So this is the third year the girls and I have tried out for Ira David Wood's A Christmas Carol . It's a spoof on Dickens complete with musical vignettes; plays to around 30,000 people each December. This is the 39th anniversary of this hilarious but meaningful production.
This would be the third year that I nearly vomited as I sang my one minute solo to audition. This would be the third year that one of my kids nearly had a breakdown on the way to the theater. Interestingly, this would be the third year we got in! Oh, and Uncle Jesse, my brother-in-law, is joining us for the 2013 season.
All three of my girls have very good voices. All three can dance. There is but one in the family who is deficient in these two areas: me.
Now I can carry a tune, but I won't likely be one of the 30 on stage who are selected to have a personal mic stuck to their forehead. But who gives a hang? I understand the tape they attach it with leaves a rash on your skin. Plus, there are hanging mics all over stage picking up my tenor sort of like an FBI bug.
I was sad to learn that every man in the triangle area of North Carolina who can march to a beat was busy for the month of December. I discovered this fact when I was cast as a dancer for the Act II Fezziwig Broadway dance number. Usually in this scene I'm positioned on a bridge and told to sing while tossing around an empty pewter beer mug, which I do quite well. I guess through the years they have been overwhelmed by my grace on stage.
And the worst part of it? DJ is my dance partner.
The first night I felt like I was on Dancing with the Stars. She was the instructor. And she was mean!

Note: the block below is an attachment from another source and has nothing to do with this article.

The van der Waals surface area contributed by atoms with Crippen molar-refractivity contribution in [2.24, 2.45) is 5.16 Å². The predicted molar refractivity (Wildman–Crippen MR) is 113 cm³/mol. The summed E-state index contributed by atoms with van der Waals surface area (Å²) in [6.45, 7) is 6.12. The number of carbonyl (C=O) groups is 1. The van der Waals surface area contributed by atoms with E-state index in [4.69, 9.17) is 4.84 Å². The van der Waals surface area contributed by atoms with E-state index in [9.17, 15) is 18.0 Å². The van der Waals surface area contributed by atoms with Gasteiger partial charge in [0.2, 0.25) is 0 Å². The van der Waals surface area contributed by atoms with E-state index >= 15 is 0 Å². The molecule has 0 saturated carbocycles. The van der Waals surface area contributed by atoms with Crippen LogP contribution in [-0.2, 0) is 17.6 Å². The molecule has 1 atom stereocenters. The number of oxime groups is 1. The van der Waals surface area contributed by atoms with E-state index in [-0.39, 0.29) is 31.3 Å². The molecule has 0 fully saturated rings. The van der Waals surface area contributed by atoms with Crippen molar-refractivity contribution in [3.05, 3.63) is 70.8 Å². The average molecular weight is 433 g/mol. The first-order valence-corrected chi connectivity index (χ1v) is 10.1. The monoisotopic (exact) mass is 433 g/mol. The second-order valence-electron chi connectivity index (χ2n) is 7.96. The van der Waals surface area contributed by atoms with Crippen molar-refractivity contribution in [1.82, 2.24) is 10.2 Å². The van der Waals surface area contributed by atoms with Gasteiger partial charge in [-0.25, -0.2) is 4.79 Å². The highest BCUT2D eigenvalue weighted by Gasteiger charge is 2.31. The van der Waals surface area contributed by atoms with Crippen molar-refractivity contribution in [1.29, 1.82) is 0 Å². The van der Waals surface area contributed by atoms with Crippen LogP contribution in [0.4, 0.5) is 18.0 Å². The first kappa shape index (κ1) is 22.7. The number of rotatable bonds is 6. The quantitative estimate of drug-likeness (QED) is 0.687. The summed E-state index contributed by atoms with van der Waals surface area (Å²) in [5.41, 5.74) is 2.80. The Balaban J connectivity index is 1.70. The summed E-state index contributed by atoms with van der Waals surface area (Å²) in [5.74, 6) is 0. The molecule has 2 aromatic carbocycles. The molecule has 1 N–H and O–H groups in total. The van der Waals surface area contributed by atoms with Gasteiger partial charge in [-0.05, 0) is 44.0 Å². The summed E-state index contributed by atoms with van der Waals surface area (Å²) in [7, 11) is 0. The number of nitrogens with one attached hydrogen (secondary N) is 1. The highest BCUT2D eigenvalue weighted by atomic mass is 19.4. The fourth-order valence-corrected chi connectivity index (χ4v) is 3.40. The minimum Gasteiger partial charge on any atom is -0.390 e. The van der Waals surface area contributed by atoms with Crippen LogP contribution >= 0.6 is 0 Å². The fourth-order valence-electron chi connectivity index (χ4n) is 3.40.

"Daad. I told you to stiffen your arms. I should be able to hit your hand without you moving (and then, she hauled off and knocked the hell out of my open palm)."
"Arms? At this point I'd just like to be moving in the same general direction as the others on the stage! If everyone else is going right, I'd like to as well."
"Move your legs faster!" "You've got to remember this part!" Is there cement in your shoes?" "Move, dad, move!" "Ahh. How did I end up with you?"
At one point the men have to run across the stage and hoist ourselves up into the air - arms straight up, both legs off the floor, one behind the other. Immediately after, we rush back across the stage and repeat the Lords a Leaping.
The first night I looked like Donald Duck impersonating Mikhail Baryshnikov.
In another segment, the guys have to fake left, spin out in the opposite direction into a 360 (arms in the air), fake right and spin back around to the left. When I get through I feel like I've been on the Tilt a Whirl. But that's not all. We then have to jump up, legs and arms outstretched like a big X as if we were performing at the German beer joint in Busch Gardens.
My daughter keeps stressing the small things, "Dad, turn your palms in," she firmly reminds as she yanks my outstretched hands.
"Why do they need to turn in like that? People don't walk around with their palms in the air turned inward. It's not natural. Are you planning to read them and tell me my fortune?"
The other night I had a nightmare. We were all on stage, and I was dancing my heart out, but the lyrics to the song had changed. Instead of "Join the merry dancing, in the fire light," the cast belted out, "Did that dude fall off the stage, into the orchestra pit..."
I awoke as I was falling, the tuba right below me.
The next day I told DJ she had to give me a break. We've only practiced twice and she's expecting Gene Kelly. She's been taking dance for 14 years, of course it's easy for her. I'm the oldest person in the number, by about two decades, and I've never had a structured dance lesson in my life! I asked her if she'd thought she could come to the Y and run an effective board meeting for the next day. I think not!
Don't let this keep you from the play. As DJ reminded me, it's only a 2 minute song. Besides, I will learn it or die trying. I love a good challenge.
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